Barristers give specialist legal advice, advising solicitors and representing people in court and at tribunals and public inquiries.

In the UK, ‘lawyer’ is a general term for someone who has a licence to practise law. This includes solicitors,&

Annual Salary

£12,000 to £250,000

Average UK salary in 2018 was £29,588 (source Office for Statistics)

Working hours


What's it all about?

You'll either be self-employed and work from chambers in private practice, or be employed by one organisation like the Government Legal Service, Crown Prosecution Service, armed forces or a human rights organisation.

You'll spend most of your time preparing for cases and presenting in court. Your work will focus on one particular area, like criminal or family law.

Your day-to-day duties could include:

  • having meetings with clients and taking on cases (briefs)
  • researching the law relating to previous similar cases
  • reading witness statements and reports
  • offering advice and providing written legal opinion
  • negotiating settlements out of court
  • preparing legal arguments and getting briefs ready for court
  • cross-examining witnesses and presenting the case to the judge and jury
  • summing up the case

You can get into this job through:

  • a university course
  • working towards this role


You could:

  • do a law degree
  • do a non-law degree followed by the Graduate Diploma in Law

You would then complete a period of professional training which includes:

  • the one-year Bar Professional Training Course
  • a follow-on year of practical training, called a pupillage

To get into some universities you'll need to pass the Law National Aptitude Test (LNAT).

You'll usually need:

  • 2 to 3 A levels for a degree


You could start your career by working in a law firm or the law department of an organisation.

With support from your employer, you could complete a qualification like the Level 6 Professional Higher Diploma in Law through the Chartered Institute of Legal Executives.

Solicitors can apply to become barristers by approval of the Bar Standards Board and sitting a Bar Transfer Test.

Further information

You could join The Bar Council, for professional development, training opportunities and to make industry contacts.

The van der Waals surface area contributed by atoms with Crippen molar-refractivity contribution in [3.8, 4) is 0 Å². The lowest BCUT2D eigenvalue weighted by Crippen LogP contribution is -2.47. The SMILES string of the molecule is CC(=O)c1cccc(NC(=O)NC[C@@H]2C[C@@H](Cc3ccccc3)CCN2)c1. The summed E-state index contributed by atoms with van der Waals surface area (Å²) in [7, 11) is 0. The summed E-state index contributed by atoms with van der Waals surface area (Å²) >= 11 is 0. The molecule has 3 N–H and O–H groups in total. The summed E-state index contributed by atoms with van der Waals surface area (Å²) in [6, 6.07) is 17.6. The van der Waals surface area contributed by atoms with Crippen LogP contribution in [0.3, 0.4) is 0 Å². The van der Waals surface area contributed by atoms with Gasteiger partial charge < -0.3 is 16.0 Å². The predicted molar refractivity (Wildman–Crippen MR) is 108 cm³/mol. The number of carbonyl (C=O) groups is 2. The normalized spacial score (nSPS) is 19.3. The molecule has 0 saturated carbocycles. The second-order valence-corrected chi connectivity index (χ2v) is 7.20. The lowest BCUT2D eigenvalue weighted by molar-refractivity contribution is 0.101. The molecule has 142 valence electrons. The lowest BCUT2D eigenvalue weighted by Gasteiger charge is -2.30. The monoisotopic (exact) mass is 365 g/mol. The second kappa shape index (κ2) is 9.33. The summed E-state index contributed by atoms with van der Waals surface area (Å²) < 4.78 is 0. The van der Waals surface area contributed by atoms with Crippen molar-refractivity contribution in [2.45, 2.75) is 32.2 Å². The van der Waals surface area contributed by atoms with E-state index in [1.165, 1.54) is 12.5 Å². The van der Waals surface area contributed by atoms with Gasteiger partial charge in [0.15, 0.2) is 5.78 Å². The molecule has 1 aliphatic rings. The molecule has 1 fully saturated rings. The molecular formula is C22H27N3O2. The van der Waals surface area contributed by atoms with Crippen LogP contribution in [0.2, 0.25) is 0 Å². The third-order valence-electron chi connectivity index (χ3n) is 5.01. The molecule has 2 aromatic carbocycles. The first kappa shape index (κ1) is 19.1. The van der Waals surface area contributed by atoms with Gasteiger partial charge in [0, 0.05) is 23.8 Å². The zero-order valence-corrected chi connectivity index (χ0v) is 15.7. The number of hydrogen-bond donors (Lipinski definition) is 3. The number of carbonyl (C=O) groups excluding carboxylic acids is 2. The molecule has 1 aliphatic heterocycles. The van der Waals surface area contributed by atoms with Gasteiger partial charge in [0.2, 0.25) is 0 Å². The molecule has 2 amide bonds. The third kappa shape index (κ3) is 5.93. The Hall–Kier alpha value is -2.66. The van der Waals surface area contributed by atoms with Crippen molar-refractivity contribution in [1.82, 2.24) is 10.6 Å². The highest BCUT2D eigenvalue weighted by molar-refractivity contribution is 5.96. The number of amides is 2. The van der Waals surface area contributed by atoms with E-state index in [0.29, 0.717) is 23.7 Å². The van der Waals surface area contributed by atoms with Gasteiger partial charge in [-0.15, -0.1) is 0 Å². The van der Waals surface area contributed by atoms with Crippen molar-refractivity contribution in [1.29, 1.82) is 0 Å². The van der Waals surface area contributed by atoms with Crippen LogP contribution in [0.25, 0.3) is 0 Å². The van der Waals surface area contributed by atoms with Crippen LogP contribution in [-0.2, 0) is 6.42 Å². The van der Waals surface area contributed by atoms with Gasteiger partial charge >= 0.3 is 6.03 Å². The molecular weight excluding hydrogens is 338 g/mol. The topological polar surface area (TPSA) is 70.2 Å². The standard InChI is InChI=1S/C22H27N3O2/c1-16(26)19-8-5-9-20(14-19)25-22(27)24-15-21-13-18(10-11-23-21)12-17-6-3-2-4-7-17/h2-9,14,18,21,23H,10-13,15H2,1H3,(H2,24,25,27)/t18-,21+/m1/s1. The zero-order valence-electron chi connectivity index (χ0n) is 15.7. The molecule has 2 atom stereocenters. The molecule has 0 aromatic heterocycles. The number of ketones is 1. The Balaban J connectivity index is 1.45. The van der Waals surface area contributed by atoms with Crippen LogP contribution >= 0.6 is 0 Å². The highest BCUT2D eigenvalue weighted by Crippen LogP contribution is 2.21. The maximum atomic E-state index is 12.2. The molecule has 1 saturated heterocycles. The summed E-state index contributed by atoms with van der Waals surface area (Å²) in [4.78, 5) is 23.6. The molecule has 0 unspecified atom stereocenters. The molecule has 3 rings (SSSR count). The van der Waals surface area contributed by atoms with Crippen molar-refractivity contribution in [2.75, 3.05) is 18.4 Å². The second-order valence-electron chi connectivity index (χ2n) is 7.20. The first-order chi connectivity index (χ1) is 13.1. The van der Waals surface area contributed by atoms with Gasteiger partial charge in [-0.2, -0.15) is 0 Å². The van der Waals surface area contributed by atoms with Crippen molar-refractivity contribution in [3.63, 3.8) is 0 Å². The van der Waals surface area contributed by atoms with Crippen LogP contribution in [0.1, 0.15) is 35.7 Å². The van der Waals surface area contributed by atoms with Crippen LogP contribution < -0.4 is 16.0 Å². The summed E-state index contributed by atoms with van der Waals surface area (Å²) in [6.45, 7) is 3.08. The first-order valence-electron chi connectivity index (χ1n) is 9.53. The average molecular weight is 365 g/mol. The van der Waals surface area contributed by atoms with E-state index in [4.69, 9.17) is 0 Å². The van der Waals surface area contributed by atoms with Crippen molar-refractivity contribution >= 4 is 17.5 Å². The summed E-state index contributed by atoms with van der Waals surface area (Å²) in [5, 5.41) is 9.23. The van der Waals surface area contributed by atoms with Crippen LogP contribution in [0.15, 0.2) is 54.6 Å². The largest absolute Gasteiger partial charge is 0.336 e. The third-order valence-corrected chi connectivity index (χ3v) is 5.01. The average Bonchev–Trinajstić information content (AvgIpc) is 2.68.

You can find out more about becoming a barrister from The Bar Council and All About Law.

£12,000 to £250,000

Starter salary: £12,000 to £45,000

Experienced salary: £30,000 to £200,000

Salaries will depend on what type of work you do, who you work for and where you're based. As an employed barrister, you'll generally earn less than you would in private practice where you'll have to pay your own overheads.

The most experienced practitioners working on very high-profile cases can earn considerable sums.

These figures are a guide.


You'll often work more than the standard 40 hour week, as long hours are common. You may travel to courts every day, particularly if you're involved in criminal or family law.

If you're self-employed, you'll share chambers with other barristers. You'll divide your time between chambers and court.

If you're an employed barrister, you'll be office-based with occasional travel to meetings, court or tribunals.

In court, you'll wear a wig and gown. Outside of court, you'll be expected to dress in smart business clothes.

With experience you could find employment with firms supplying legal services in commerce, finance or industry. You could lead a team or move into general management.

You could also apply to become a Queen's Counsel (QC) or a judge.

Pathways to law course at Bristol University

Complete University Guide - routes into law

How to become a barrister from all about law

The Beginner’s Guide to a Career in Law looks at how lawyers recruit, what they look for in candidates, what candidates need to do when, and how they can maximise their chances, both immediately and as time goes by.

The Law Apprenticeships Guide focuses on the different types of law apprenticeship available, the key skills required, and the pros and cons of undertaking an apprenticeship or going to university, with case studies from those who have done it.

Skills required and how your skills match up

What skills are required?

You'll need:

  • legal knowledge including court procedures and government regulations
  • knowledge of English language
  • excellent verbal communication skills
  • active listening skills
  • analytical thinking skills
  • the ability to read English
  • to be thorough and pay attention to detail
  • the ability to think clearly using logic and reasoning
  • to be able to use a computer and the main software packages confidently
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